A European Union parliamentary delegation will meet United States security officials and members of Congress on Tuesday to convey concern and gather information after the latest revelations of America's spying on European leaders.
President Barack Obama has been in damage control, calling German Chancellor Angela Merkel - whose phone may have been bugged for more than a decade - and France's President Francois Hollande.
The leader of the delegation, British Labour MEP Claude Moraes, said an important priority was to discuss the impact of American spying on EU citizens' fundamental right to privacy.
The parliamentary visit will maintain public pressure for answers, but senior German intelligence officials who are being dispatched by Ms Merkel herself will demand much greater clarity behind the scenes, the BBC reports.
US officials have denied reports the chief of the National Security Agency (NSA) discussed with Mr Obama the alleged bugging of the German Chancellor's phone.
German media say the US has been tapping the Ms Merkel's phone since 2002, and that Mr Obama was told in 2010.
A report in German tabloid Bild am Sonntag claimed NSA chief General Keith Alexander had told the president about the bugging himself. An NSA source told the paper that Mr Obama had not stopped the operation, and had wanted to know all about Mrs Merkel as "he did not trust her".
However NSA spokeswoman Vanee Vines said General Alexander "did not discuss with President Obama in 2010 an alleged foreign intelligence operation involving Chancellor Merkel, nor has he ever discussed alleged operations involving Chancellor Merkel."
The statement does not make it clear whether the president was informed of the bugging operation by other means.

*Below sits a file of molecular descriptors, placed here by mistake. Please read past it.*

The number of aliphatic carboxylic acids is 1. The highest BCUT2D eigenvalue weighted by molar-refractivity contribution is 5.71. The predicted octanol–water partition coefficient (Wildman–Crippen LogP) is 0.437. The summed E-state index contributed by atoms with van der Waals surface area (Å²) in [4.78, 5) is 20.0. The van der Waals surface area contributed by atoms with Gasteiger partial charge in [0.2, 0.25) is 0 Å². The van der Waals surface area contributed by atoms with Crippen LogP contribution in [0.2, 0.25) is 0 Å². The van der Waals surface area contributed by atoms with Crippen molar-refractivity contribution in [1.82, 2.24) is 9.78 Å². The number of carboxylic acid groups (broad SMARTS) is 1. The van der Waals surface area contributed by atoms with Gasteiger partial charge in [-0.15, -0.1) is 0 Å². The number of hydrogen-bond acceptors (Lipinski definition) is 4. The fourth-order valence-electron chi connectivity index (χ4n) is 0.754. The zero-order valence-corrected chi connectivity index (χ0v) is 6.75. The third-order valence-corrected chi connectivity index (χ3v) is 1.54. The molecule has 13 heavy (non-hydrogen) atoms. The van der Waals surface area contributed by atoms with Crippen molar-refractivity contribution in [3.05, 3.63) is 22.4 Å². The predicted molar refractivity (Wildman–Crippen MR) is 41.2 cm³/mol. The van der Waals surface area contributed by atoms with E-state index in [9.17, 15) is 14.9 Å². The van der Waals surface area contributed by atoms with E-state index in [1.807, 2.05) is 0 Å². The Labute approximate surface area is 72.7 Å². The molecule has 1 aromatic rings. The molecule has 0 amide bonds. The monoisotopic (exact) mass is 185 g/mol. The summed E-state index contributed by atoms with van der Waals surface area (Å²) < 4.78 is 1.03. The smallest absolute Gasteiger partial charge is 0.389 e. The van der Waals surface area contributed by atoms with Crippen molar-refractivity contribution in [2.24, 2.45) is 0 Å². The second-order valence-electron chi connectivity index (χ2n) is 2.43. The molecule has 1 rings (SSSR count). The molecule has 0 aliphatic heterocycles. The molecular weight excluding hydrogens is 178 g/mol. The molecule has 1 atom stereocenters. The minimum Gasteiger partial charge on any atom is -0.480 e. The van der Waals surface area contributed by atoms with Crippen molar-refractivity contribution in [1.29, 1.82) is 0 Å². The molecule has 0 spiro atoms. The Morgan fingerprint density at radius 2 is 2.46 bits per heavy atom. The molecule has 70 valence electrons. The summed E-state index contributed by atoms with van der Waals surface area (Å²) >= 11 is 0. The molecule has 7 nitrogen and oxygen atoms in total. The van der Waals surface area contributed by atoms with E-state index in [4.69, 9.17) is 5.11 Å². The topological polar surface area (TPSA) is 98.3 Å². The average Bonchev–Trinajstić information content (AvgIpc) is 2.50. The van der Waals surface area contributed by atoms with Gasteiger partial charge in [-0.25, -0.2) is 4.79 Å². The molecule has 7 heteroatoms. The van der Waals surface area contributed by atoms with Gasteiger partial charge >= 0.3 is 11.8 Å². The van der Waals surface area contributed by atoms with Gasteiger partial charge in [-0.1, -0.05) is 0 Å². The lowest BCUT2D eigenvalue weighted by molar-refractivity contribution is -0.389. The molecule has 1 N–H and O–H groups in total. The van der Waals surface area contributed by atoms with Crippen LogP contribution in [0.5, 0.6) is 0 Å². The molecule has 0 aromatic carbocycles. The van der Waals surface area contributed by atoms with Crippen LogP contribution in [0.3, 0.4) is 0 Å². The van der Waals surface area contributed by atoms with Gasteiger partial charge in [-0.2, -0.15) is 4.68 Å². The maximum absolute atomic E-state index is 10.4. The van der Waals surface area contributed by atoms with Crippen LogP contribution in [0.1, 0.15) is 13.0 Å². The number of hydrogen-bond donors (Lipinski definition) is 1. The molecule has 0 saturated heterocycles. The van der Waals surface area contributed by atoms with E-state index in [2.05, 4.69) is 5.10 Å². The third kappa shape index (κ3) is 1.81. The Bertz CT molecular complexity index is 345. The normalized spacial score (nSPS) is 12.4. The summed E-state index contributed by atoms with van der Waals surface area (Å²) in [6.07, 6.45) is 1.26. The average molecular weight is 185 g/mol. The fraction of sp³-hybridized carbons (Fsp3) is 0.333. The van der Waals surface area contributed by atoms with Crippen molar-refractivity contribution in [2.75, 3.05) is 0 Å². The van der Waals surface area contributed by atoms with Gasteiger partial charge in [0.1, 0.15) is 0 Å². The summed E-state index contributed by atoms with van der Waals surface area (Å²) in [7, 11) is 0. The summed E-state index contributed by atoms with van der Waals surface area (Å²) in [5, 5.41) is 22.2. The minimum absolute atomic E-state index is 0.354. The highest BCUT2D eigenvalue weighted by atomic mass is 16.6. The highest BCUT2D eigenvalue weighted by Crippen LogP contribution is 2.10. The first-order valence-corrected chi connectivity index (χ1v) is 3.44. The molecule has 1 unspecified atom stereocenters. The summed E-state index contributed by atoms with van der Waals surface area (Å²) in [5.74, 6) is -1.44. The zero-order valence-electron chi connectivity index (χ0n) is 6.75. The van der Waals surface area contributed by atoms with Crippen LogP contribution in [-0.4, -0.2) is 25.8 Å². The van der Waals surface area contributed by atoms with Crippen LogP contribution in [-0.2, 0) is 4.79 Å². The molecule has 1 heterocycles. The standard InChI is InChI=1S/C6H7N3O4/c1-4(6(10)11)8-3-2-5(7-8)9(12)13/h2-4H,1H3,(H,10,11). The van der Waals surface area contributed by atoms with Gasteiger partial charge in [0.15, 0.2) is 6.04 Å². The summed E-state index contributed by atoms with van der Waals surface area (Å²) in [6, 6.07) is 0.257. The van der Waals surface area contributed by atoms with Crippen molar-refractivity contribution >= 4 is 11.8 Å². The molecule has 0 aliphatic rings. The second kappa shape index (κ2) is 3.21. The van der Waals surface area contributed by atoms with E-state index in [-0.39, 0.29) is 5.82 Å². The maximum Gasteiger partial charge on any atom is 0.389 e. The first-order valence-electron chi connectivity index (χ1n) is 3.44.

Mr Obama is reported to have told the German chancellor that he knew nothing of the operation when the two leaders spoke.
The spying allegations have caused outrage in Germany.
A report in Der Spiegel, based on leaked documents, said a US listening unit was based in its Berlin embassy and similar operations were replicated in 80 locations around the world. Such a listening post would be illegal under German law, according to Germany's interior minister.
A unit called Special Collection Services, based on the fourth floor of the US embassy in Pariser Platz in Berlin, was responsible for monitoring communications in the German capital's government quarter, including those targeting Mrs Merkel, the paper said.
Spanish media say 60 million calls monitored in month
Spanish media reports say the National Security Agency secretly monitored sixty 60 million calls there in just one month.
Newspapers say the details of the monitoring were included in documents provided by fugitive American intelligence analyst Edward Snowden. They say the NSA collected the numbers and locations of the caller and the recipient, but not the calls' content, the BBC reports.
The White House has so far declined to comment on Monday's claims about US spying in Spain, published in the newspapers El Pais and El Mundo.
It is alleged that the NSA tracked millions of phone calls, texts and emails from Spanish citizens between 10 December 2012 and 8 January this year.
The US ambassador to Madrid has been summoned to meet a Spanish foreign ministry official on Monday to discuss earlier allegations about US spying on Spanish citizens and politicians.
Claim Japanese help sought to spy on China
Government sources in Tokyo are quoted as revealing that the NSA asked the Japanese government two years ago help it monitor fibre-optic cables which carry personal data through Japan to the Asia-Pacific region.
The report says this was to allow the United States to spy on China - but Japan refused the request, the BBC reports.
The report on Kyodo's news agency cites an unnamed Japanese government source. The source said the NSA had cited the need to bolster information gathering in the face of China's growing presence in the cyberworld and the threat from international terrorism.
The source said the request was denied because Japan does not have the requisite legislation to intercept such communications - even if the aim is to prevent a terrorist act.